Study of Hog Infection Leads to More Tests

Study of Hog Infection Leads to More Tests

Parasites compromise effectiveness of vaccination.

Using vaccination to induce a robust immune response has been an effective strategy for managing infectious diseases in humans and animals for more than a century. Now, Agricultural Research Service scientists and colleagues have found that a concurrent parasite infection significantly compromises the effectiveness of a commonly administered vaccine in swine. The study was conducted by researchers at the ARS Diet, Genomics and Immunology Laboratory in Beltsville, Maryland.

For the study, 36 pigs raised on a pathogen-free farm were divided into four groups and studied for nearly three months. The three groups included pigs that had been continuously exposed to a common worm infection; pigs that were exposed to the same worm infection, but vaccinated against Mycoplasma hyopneumoniae bacteria at week three; and a worm-free group that was similarly vaccinated against the bacteria at week three. The pigs were exposed to the bacteria via aerosol four weeks after the vaccine injections were administered.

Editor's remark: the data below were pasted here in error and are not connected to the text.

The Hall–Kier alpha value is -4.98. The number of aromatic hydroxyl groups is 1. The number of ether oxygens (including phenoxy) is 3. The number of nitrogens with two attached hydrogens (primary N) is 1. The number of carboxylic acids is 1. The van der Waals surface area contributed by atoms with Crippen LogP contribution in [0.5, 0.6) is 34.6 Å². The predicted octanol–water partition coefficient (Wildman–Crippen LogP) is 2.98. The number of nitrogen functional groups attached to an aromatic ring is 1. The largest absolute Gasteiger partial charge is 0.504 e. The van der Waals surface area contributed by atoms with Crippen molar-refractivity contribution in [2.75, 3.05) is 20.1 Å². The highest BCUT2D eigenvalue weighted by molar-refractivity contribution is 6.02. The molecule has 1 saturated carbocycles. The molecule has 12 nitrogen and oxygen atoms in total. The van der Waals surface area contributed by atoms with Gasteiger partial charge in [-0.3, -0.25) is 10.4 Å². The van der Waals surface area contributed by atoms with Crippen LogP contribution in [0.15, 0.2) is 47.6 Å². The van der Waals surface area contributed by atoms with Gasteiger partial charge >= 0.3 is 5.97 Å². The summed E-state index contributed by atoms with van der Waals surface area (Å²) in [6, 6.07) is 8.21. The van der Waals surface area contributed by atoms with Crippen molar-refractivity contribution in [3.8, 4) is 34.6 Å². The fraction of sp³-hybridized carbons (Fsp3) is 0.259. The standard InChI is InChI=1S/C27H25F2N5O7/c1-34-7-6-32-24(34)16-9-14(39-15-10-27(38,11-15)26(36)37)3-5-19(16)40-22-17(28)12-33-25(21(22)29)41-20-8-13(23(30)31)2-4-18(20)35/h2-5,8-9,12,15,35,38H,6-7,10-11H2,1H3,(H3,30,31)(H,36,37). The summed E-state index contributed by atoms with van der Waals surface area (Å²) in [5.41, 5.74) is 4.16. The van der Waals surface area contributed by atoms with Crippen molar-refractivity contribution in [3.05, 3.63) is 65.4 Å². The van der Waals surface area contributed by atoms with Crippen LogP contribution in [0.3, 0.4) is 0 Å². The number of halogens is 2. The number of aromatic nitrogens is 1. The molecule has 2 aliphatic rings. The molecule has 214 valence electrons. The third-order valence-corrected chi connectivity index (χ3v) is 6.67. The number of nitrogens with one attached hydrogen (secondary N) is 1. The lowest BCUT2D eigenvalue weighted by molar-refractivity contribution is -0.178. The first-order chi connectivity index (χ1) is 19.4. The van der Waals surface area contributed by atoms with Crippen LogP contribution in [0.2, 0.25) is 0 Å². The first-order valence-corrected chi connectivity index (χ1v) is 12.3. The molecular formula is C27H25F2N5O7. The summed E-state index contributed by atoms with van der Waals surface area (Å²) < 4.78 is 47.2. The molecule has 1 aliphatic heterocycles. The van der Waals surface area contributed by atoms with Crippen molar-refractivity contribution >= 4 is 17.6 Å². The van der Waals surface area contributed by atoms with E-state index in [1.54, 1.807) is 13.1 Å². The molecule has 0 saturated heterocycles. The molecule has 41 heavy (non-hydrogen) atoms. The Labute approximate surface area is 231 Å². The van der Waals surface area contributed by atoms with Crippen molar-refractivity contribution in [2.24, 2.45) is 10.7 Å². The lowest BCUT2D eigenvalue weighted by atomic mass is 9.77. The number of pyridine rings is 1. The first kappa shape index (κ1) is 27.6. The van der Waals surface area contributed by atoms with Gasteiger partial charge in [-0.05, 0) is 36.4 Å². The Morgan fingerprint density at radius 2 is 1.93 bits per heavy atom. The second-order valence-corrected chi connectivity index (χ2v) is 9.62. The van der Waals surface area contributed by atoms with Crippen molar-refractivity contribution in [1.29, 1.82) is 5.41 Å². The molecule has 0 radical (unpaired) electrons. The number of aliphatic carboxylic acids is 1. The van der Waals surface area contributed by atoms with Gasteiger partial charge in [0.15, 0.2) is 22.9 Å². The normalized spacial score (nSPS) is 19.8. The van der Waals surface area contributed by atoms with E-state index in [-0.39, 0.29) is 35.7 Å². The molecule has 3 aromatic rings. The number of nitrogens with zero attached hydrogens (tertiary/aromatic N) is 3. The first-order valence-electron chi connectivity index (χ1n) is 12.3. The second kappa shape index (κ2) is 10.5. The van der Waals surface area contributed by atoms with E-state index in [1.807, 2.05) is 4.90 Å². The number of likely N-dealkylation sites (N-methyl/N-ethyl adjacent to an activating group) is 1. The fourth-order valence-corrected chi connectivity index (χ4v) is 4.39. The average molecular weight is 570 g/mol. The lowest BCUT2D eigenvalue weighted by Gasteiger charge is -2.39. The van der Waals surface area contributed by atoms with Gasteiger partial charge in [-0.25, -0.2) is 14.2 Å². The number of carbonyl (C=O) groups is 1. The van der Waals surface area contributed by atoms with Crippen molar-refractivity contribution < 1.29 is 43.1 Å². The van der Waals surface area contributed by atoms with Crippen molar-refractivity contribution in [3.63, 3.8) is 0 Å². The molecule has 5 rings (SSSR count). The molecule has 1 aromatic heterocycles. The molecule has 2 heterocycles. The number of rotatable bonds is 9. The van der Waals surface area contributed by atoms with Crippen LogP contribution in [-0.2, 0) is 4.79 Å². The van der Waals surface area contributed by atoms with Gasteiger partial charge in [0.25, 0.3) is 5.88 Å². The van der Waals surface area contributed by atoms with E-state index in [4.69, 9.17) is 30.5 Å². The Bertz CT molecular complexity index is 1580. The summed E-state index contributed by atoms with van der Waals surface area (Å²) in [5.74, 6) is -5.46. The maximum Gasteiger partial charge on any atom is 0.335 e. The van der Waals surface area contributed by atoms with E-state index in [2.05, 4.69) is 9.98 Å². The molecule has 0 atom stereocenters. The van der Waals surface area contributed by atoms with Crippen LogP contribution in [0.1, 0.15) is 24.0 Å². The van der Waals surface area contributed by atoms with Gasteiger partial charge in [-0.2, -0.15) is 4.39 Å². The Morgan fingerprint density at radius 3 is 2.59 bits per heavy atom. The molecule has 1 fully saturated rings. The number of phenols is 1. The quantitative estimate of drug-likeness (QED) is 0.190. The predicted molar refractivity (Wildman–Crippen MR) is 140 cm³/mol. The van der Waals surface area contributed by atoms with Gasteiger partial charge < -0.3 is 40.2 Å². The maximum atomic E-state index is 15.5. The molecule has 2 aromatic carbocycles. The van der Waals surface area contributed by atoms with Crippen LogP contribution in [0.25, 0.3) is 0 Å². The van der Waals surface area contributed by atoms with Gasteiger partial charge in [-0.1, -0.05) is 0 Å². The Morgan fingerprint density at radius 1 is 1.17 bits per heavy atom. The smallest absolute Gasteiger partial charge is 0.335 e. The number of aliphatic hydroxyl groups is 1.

After four weeks it was found that all worm-free, vaccinated pigs infected with M. hyopneumoniae tested 100% positive for vaccine-derived antibodies, meaning they presented an optimal serum response. But only 78% of the vaccinated pigs that had been worm infected developed serum antibodies. The other 22% were considered vaccine failures. The worm-infected pigs also had a higher percentage of lung pathology than their non-worm-infected counterparts after vaccination and subsequent bacteria exposure. More tests are forthcoming.

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